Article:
Then on the business side we expect that businesses over the next few years will also move in the direction of using ICT services and products to a far greater extent for operational purposes. So, they’ll start using products and the cloud, which means using more bandwidth, which MTN can sell to them and sell those cloud-based products and they will start using the internet of things solutions. They’ll start using artificial intelligence, big data analytics and all these new technologies that are beginning to emerge globally, and slowly in Africa as well. So, the opportunities are still quite big for MTN in Nigeria and I think that’s the attraction for a large company. You need to look at a 10 to 20-year timeline from now and see where you could be positioned and what sort of revenue in the market. You’re looking at every few months another payment of a couple of billion dollars and maybe the Nigeran authorities are not completely mistaken and maybe there is some truth to it that MTN was at fault, whether willingly or knowingly as was the case with the lack of registration of some of the SIM cards as we found out.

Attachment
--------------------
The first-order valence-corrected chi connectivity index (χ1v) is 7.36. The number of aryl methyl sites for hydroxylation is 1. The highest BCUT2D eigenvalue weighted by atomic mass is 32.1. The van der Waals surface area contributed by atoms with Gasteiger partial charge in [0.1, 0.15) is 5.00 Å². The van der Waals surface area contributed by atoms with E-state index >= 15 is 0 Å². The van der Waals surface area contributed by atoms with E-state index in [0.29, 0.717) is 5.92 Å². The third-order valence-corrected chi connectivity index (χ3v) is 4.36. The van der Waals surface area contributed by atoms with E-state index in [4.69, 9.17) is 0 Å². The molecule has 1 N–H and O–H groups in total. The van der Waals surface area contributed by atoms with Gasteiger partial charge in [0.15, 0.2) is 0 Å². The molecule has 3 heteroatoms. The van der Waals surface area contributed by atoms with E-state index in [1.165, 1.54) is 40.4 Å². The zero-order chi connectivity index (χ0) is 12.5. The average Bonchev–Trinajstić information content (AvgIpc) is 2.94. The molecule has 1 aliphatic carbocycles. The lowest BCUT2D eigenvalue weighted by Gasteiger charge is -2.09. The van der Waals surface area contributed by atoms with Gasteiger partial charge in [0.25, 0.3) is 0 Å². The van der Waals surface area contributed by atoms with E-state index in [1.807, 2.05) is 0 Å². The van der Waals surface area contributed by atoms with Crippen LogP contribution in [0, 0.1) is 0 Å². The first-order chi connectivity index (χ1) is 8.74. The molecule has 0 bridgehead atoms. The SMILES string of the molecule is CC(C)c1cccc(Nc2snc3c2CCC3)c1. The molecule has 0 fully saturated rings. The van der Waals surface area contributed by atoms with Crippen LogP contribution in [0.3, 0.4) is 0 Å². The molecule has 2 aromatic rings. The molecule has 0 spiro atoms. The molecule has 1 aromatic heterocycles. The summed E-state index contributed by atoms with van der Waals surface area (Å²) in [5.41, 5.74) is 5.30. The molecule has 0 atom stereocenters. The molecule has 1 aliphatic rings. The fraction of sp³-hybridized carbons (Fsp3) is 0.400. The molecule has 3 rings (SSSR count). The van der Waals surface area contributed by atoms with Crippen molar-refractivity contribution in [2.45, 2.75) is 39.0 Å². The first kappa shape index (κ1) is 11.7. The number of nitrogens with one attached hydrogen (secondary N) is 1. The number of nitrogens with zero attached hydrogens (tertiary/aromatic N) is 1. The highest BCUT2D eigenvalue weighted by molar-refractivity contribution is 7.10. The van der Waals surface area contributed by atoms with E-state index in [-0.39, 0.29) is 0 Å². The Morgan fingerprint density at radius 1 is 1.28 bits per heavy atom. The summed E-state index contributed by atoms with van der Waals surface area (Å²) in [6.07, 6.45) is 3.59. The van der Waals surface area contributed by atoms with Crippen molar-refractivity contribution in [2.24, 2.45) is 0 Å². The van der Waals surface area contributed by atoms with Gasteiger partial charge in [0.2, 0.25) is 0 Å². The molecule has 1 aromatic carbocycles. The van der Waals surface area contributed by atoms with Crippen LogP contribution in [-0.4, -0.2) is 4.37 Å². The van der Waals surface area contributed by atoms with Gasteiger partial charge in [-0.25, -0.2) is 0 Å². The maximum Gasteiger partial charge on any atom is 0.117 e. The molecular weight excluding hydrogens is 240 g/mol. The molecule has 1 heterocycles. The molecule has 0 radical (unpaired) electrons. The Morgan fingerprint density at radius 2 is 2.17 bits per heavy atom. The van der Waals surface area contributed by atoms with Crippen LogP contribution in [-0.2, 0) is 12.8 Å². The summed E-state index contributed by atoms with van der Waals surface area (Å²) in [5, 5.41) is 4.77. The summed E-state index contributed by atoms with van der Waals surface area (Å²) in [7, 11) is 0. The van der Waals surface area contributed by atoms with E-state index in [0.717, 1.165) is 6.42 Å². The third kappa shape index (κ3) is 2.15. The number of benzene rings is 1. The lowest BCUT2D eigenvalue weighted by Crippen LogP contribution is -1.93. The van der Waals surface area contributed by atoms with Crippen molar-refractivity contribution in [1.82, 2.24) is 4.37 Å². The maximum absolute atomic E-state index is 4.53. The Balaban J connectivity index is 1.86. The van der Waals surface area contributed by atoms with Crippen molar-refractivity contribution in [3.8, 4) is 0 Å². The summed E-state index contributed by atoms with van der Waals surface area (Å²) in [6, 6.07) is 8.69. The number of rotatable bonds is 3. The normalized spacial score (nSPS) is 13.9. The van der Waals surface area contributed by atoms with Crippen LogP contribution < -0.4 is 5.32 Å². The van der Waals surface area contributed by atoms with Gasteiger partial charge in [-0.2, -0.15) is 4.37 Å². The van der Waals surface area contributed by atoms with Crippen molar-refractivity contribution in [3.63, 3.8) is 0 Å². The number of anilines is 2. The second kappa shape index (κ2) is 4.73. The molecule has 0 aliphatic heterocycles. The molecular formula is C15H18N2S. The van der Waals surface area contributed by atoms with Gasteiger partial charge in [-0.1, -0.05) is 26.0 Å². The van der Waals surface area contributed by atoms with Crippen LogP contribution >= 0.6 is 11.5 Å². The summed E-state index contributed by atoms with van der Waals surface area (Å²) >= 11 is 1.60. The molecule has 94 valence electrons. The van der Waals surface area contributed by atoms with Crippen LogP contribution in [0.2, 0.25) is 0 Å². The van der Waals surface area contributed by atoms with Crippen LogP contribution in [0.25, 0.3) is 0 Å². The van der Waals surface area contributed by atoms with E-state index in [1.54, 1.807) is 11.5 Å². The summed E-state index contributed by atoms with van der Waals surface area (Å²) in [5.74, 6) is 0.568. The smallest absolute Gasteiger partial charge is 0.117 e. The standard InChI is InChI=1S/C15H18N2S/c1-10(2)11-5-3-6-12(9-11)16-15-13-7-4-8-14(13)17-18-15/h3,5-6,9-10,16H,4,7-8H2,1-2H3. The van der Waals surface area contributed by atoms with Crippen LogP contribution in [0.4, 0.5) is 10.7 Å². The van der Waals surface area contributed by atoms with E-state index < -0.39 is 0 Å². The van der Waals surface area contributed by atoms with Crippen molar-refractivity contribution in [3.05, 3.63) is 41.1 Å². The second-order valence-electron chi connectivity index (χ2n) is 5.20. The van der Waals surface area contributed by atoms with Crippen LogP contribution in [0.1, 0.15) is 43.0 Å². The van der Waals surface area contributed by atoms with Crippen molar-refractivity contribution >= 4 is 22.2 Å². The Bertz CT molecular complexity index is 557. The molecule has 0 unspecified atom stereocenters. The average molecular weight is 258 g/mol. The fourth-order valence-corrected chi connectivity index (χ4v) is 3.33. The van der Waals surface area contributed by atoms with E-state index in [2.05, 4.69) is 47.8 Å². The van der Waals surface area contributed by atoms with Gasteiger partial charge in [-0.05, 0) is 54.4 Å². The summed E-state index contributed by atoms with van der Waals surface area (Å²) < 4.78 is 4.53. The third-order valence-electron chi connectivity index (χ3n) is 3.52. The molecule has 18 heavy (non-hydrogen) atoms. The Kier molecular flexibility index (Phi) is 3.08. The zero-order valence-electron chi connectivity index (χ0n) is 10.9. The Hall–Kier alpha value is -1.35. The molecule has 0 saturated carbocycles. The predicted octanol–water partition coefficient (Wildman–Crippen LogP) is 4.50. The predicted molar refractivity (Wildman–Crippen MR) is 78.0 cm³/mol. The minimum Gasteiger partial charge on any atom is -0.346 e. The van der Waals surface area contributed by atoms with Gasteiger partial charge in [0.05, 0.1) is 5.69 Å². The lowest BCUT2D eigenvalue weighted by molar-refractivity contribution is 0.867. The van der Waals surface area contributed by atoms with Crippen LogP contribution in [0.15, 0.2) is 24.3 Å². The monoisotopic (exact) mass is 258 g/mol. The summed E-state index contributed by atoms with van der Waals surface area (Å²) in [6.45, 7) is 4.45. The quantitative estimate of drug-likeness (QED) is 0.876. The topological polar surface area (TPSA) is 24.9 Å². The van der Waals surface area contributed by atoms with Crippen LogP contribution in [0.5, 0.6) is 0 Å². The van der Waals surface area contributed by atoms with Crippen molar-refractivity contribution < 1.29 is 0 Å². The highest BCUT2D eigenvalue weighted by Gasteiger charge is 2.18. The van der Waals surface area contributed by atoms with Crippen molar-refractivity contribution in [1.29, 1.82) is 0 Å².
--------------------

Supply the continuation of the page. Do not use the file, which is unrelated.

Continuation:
So, I think, going forward, MTN certainly will make a greater effort to ensure that both them, and the lawyers they hire, and the specialists and experts they hire in the Nigerian market help them ensure that all the regulations are adhered to completely. So, rather err on the side of caution then say, ‘well let’s go ahead and if we’re wrong we’ll find out about it and I’m sure the authorities will let us know.’ That comes, as we find out more recently or finding out now, it comes with increasing penalties for MTN. So, that’s certainly one thing that I think MTN will implement. I don’t think it’s necessarily going to be considering exiting Nigeria at this time but if this continues to happen, for whatever reason, over the next few years and because Nigerian authorities have decided that they need to actually, try and shakedown large, foreign companies for more money than MTN may want to reconsider.

Read also: MTN not giving up on Nigeria despite facing a mammoth $8.1bn demand